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Combining TBB and IPP with Intel Parallel Studio


Bob Davies is a software engineer at Intel.


Although Parallel Studio ships with Threading Building Blocks (TBB) and the Intel Performance Primitives library (IPP), there is nonethess a shortage of examples that show how to combine these two components. This article provides a motivation to combine these two libraries -- dramatically improved performance. The samples I present here will accrue to .NET developers using managed code as well.

There are three main dimensions to improving performance on Intel architecture. The oldest of these has been to exploit on-chip and off-chip caches -- consolidate references to the same memory as much as possible. A second dimension of performance arrived with SIMD (Single Instruction Multiple Data) instructions on Intel architecture -- performing operations on a vector of 4 or 8 data elements at the same time (vectorizing.) The most recent dimension for improving performance was the advent of multiple processors and advanced threading techniques.

Caches can be exploited without any change to the code but exploiting SIMD instructions is actual work -- the new instructions need to be inserted and loop counters adjusted. Multi-threading has pushed the need to reorganize developer code even further.

Intel provided a simple method to multi-thread code with OpenMP -- requiring minimal changes to the code in most cases. The success of OpenMP encouraged attempts to find more and better techniques to multi-thread code -- resulting in the creation of Intel's Threading Building Blocks (TBB) and Intel's upcoming vectorizing compiler known as "Ct".

TBB is capable of providing two of the three dimensions of performance -- efficient cache utilization and multi-threading. There is no overt effort to include SIMD instructions with TBB but these SIMD instructions may be included by using IPP. The Ct compiler is an attempt to attack all three dimensions of performance with explicit features that will help developers exploit caches, SIMD, and multi-threading.

Ct is not available yet but a close approximation to Ct can be created using Parallel Studio's TBB and IPP libraries. The rest of this article demonstrates how to combine TBB and IPP and the benefit it brings.

Game of Life

The Game of Life is useless sport but it serves well here to show how rethinking code can yield significant performance gains. The algorithm is simple to understand from Conway's original description in Scientific American -- cells die from overcrowding or isolation and cells are born when just the right number of neighbors is present. There are numerous implementations in a variety of languages.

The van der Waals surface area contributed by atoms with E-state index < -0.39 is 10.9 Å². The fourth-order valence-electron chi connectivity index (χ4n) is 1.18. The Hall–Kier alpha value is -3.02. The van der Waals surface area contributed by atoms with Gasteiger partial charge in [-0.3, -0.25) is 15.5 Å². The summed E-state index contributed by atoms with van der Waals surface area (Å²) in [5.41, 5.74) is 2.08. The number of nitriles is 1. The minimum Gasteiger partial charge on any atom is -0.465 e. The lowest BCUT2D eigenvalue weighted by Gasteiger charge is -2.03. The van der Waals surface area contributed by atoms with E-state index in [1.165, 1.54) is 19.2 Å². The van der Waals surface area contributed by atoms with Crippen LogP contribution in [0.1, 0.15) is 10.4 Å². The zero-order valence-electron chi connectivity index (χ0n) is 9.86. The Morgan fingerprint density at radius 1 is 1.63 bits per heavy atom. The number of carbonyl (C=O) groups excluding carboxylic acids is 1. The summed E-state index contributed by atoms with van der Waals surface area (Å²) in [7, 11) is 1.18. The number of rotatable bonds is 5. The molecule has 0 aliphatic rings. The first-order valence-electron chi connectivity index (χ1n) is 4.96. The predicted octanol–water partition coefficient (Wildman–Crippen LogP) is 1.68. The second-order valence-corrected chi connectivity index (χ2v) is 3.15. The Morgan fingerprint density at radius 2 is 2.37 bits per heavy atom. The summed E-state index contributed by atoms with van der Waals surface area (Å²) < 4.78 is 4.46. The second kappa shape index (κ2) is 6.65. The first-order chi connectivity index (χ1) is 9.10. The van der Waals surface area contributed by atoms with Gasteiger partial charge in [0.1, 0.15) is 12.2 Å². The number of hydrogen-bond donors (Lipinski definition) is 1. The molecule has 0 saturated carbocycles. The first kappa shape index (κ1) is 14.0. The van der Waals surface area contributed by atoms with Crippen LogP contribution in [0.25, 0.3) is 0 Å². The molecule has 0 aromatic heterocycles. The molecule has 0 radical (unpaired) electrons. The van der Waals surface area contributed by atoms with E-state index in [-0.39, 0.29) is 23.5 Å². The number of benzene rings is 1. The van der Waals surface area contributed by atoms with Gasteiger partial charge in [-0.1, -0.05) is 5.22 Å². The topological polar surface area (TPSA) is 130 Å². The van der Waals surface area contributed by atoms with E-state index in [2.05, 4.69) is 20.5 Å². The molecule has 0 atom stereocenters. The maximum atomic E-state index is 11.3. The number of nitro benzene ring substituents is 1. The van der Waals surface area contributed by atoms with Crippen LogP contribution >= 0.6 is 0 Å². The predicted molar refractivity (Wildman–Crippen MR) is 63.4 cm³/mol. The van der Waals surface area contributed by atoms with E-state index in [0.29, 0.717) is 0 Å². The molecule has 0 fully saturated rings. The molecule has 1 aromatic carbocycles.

The typical implementation of the core algorithm of Life is shown in Listing 1. The 8 surrounding cells are tested for special conditions such as top row or bottom row. The world of Life is a globe even though it is a rectangular matrix in memory. Cells in the bottom row affect the life and death of cells in the top row. Similarly cells in the left column are neighbors of cells in the extreme right column.


switch (cellPosition)  { 
case upperLeft:
    if (TopRow && LeftCol) return *(source+((x*y)-1));
    if (TopRow && !LeftCol) return *(source+(((x*y)-x)+(cellNum-1)));
    if (LeftCol && !TopRow) return *(source+(cellNum-1));
	return *((source+cellNum)-(x+1)); 
case upper:
    if (TopRow) return *(source+(((x*y)-x)+cellNum));
	return *((source+cellNum)-x); 
case upperRight:
    if (TopRow && RightColumn) return *(source+((x*y)-x));
    if (TopRow && !RightColumn) return *(source+(((x*y)-x)+(cellNum+1)));
    if (RightColumn && !TopRow) return *(source+((cellNum-(x*2))+1));
	return *(source+(cellNum-(x-1))); 
case right:
    if (RightColumn) return *(source+(cellNum-(x-1)));
	return *(source+(cellNum+1)); 
case lowerRight:
    if (onBottomRow && RightColumn) return *source;
    if (onBottomRow && !RightColumn) return *(source+((cellNum-((x*y)-x))+1));
    if (RightColumn && !onBottomRow) return *(source+(cellNum+1));
	return *(source+(((cellNum+x))+1)); 
case lower:
    if (onBottomRow) return *(source+(cellNum-((x*y)-x)));
	return *(source+(cellNum+x)); 
case lowerLeft:
    if (onBottomRow && LeftCol) return *(source+(x-1));
    if (onBottomRow && !LeftCol) return *(source+(cellNum-((x*y)-x)-1));
    if (LeftCol && !onBottomRow) return *(source+(cellNum+((x*2)-1)));
	return *(source+(cellNum+(x-1))); 
case left:
    if (LeftCol) return *(source+(cellNum+(x-1)));